The Real People Behind the Our Voices Are Vital Film
by Molly Dorozenski
May 24, 2017
As an environmental advocacy organization, there’s one thing we know for sure at Greenpeace: being able to speak out is critical to protecting people and the planet.
Advocating for environmental protection is what we do at Greenpeace. But right now, our ability to speak out is under attack — Greenpeace is being sued for hundreds of millions of dollars. It’s a corporate attack, meant to scare us and other organizations into silence.
Now more than ever, we all need to speak up to defend our right to speak out. So Greenpeace teamed up with a group of artists and activists to show why freedom of expression is so important.
The script, developed by Steve Street at Brooklyn-based creative agency Big Spaceship, focused on the tiny, individual actions of different types of artists and activists, from a painter loading his brush with paint to a photo journalist changing his lens.
“It was important to use real people that rely on free speech in their professional and personal pursuits, whether that be journalism, acting, songwriting, or activism,” said Street.
Behind the scenes, they created a range of beautiful and realistic environments for the artists and actors to film in. “We worked with [Director] Claire Edmondson and Doomsday Entertainment to create environments that would inspire each subject and make them feel comfortable to be themselves for the camera,” said Big Spaceship Producer Jordan Makow.
Here are some of the incredible people featured in this film:
Chad Williams, the activist who is painting the banner in the first scene is an environmental activist with Greenpeace based in Los Angeles.
Joe Mohr is a political cartoonist who has made climate change and environmental cartoons for Greenpeace since 2011.
“There have been cartoonists jailed all over the world for being critical of leaders in countries without safeguards for free, critical speech. Images are powerful. Free speech is powerful. The combination can spread messages … around the world in minutes. It’s exciting to me; scary to fascist leaders.”
Joe also writes poems and songs for children, which you can check out at Robot+bike.
Jet Martinez’s incredible mural paintings “reinterpret the Mexican folk art of Amate paintings, which depict birds and other animals within bright botanical scenery” according to the Luna Rienne Gallery. He has an upcoming show at Athen B and you can see many of his murals in the Mission District, throughout the San Francisco Bay Area, and at jetromartinez.com.
Complex Magazine named him one of 15 San Francisco Artists Running the Bay.
Antonia Juhasz is a journalist who covers oil and energy, and she is the author of three books: The Bush Agenda (2006), The Tyranny of Oil (2008), and Black Tide (2011). Her sharp, analytical and incisive work has been featured in Rolling Stone, Newsweek, NPR and others.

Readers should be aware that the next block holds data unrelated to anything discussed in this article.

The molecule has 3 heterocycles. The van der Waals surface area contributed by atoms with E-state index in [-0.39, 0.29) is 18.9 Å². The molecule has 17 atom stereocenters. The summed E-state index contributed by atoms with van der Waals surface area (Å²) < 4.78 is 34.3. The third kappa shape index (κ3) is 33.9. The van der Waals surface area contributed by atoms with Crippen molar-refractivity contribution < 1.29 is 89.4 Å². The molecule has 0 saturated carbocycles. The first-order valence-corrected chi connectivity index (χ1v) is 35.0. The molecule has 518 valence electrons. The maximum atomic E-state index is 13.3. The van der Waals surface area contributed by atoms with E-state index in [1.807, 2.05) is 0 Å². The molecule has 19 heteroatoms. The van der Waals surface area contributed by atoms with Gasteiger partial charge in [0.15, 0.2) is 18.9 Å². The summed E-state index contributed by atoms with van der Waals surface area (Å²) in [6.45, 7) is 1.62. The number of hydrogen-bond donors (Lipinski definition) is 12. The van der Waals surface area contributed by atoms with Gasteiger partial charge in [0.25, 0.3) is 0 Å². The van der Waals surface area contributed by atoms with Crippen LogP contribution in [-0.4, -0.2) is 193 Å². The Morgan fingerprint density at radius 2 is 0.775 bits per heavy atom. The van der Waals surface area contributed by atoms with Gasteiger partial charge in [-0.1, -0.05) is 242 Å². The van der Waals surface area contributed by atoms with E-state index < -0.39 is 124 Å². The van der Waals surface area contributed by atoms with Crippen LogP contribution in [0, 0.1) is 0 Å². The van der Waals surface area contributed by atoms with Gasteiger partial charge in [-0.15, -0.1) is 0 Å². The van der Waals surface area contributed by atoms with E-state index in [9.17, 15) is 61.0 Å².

Jenny Binstock (right), who appeared in the women’s march scene alongside LA based activist Bianca Monique (left), works on local climate resilience issues — water, urban forestry, and urban heat. In her free time, she works with intersectional feminist activists and artists, doing local organizing around women’s issues.
David McNew is a photojournalist who was the first and only Getty staff photographer covering the American Southwest. His incredible photos document immigration at the U.S.-Mexico border, wildfires and wildlife.
Luis Rodriguez is the former Poet Laureate of Los Angeles. He wrote, about his experience with gangs and gang violence, It Calls You Back: An Odyssey Through Love, Addiction, Revolutions, and Healing (Touchstone, 2012), which won the National Book Critics Circle Award for Autobiography. The author of 15 books, and a peace activist (and great grandfather), his work has attracted fans like Bruce Springsteen.
Musician, artist and author Fay Wolf has had songs featured on Grey’s Anatomy and Pretty Little Liars. Her first full length album, Spiders, came out in 2011.
Amir Talai is an actor, comedian and writer, appearing most recently in The Circle, and acting and voice acting in everything from The Pursuit of Happyness (2006), Kung Fu Panda: Legends of Awesomeness (2011), and Harold & Kumar Escape from Guantanamo Bay (2008). He speaks out on issues like race, mass incarceration, and voting rights.
Lina Esco is an actress and activist who founded and directed Free the Nipple, which she calls a trojan horse to bring men and women together to talk about gender equality. She has appeared in TV shows like Cane, Kingdom, and Flaked.
Watch the full video, then take action! Call 213-335-2077 and record yourself saying “our voices are vital!”
Free speech is all around us. It’s in our music, our art, our social media, and our movies. Stand up and speak out with Greenpeace!